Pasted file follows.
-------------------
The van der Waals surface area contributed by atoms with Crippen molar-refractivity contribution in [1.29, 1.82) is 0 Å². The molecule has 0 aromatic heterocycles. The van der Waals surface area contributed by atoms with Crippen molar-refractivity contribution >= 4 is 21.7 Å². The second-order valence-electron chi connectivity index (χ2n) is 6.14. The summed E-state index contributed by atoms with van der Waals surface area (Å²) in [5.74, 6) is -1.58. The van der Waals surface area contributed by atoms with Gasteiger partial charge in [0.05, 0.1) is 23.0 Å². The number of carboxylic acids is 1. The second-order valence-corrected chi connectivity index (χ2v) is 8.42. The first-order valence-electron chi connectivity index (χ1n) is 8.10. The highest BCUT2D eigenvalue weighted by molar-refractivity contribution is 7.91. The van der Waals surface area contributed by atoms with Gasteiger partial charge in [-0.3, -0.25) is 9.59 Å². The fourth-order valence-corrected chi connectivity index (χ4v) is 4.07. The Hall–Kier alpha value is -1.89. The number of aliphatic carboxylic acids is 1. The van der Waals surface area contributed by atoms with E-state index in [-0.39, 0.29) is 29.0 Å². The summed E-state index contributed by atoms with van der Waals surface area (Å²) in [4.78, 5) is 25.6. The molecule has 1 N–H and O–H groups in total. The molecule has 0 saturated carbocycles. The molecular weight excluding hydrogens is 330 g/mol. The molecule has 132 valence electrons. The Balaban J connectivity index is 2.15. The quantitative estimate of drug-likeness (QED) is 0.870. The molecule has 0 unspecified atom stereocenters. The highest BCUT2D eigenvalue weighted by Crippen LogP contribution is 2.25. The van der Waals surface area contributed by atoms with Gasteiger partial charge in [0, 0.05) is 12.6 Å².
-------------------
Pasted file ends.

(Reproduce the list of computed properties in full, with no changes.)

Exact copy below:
The van der Waals surface area contributed by atoms with Crippen molar-refractivity contribution in [1.29, 1.82) is 0 Å². The molecule has 0 aromatic heterocycles. The van der Waals surface area contributed by atoms with Crippen molar-refractivity contribution >= 4 is 21.7 Å². The second-order valence-electron chi connectivity index (χ2n) is 6.14. The summed E-state index contributed by atoms with van der Waals surface area (Å²) in [5.74, 6) is -1.58. The van der Waals surface area contributed by atoms with Gasteiger partial charge in [0.05, 0.1) is 23.0 Å². The number of carboxylic acids is 1. The second-order valence-corrected chi connectivity index (χ2v) is 8.42. The first-order valence-electron chi connectivity index (χ1n) is 8.10. The highest BCUT2D eigenvalue weighted by molar-refractivity contribution is 7.91. The van der Waals surface area contributed by atoms with Gasteiger partial charge in [-0.3, -0.25) is 9.59 Å². The fourth-order valence-corrected chi connectivity index (χ4v) is 4.07. The Hall–Kier alpha value is -1.89. The number of aliphatic carboxylic acids is 1. The van der Waals surface area contributed by atoms with E-state index in [-0.39, 0.29) is 29.0 Å². The summed E-state index contributed by atoms with van der Waals surface area (Å²) in [4.78, 5) is 25.6. The molecule has 1 N–H and O–H groups in total. The molecule has 0 saturated carbocycles. The molecular weight excluding hydrogens is 330 g/mol. The molecule has 132 valence electrons. The Balaban J connectivity index is 2.15. The quantitative estimate of drug-likeness (QED) is 0.870. The molecule has 0 unspecified atom stereocenters. The highest BCUT2D eigenvalue weighted by Crippen LogP contribution is 2.25. The van der Waals surface area contributed by atoms with Gasteiger partial charge in [0, 0.05) is 12.6 Å².